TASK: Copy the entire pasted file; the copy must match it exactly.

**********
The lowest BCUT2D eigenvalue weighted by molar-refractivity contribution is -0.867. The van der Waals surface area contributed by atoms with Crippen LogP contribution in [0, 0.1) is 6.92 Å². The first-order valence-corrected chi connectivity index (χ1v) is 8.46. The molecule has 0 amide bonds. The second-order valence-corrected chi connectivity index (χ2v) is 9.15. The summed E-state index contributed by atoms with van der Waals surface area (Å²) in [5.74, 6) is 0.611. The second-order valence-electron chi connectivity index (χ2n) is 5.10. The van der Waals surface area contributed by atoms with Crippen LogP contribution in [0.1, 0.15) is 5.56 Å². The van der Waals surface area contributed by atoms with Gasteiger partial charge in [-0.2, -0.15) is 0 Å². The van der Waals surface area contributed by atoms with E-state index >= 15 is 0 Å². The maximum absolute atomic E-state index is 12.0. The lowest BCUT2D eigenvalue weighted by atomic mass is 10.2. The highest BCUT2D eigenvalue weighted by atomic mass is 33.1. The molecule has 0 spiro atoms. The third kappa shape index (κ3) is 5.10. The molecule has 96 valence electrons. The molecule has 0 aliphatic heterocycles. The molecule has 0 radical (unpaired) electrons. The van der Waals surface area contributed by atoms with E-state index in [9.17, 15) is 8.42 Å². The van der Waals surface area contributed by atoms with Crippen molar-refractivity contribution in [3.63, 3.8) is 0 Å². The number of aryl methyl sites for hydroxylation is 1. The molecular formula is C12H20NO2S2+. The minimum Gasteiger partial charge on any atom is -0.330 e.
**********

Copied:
The lowest BCUT2D eigenvalue weighted by molar-refractivity contribution is -0.867. The van der Waals surface area contributed by atoms with Crippen LogP contribution in [0, 0.1) is 6.92 Å². The first-order valence-corrected chi connectivity index (χ1v) is 8.46. The molecule has 0 amide bonds. The second-order valence-corrected chi connectivity index (χ2v) is 9.15. The summed E-state index contributed by atoms with van der Waals surface area (Å²) in [5.74, 6) is 0.611. The second-order valence-electron chi connectivity index (χ2n) is 5.10. The van der Waals surface area contributed by atoms with Crippen LogP contribution in [0.1, 0.15) is 5.56 Å². The van der Waals surface area contributed by atoms with Gasteiger partial charge in [-0.2, -0.15) is 0 Å². The van der Waals surface area contributed by atoms with E-state index >= 15 is 0 Å². The maximum absolute atomic E-state index is 12.0. The lowest BCUT2D eigenvalue weighted by atomic mass is 10.2. The highest BCUT2D eigenvalue weighted by atomic mass is 33.1. The molecule has 0 spiro atoms. The third kappa shape index (κ3) is 5.10. The molecule has 96 valence electrons. The molecule has 0 aliphatic heterocycles. The molecule has 0 radical (unpaired) electrons. The van der Waals surface area contributed by atoms with E-state index in [9.17, 15) is 8.42 Å². The van der Waals surface area contributed by atoms with Crippen molar-refractivity contribution in [3.63, 3.8) is 0 Å². The number of aryl methyl sites for hydroxylation is 1. The molecular formula is C12H20NO2S2+. The minimum Gasteiger partial charge on any atom is -0.330 e.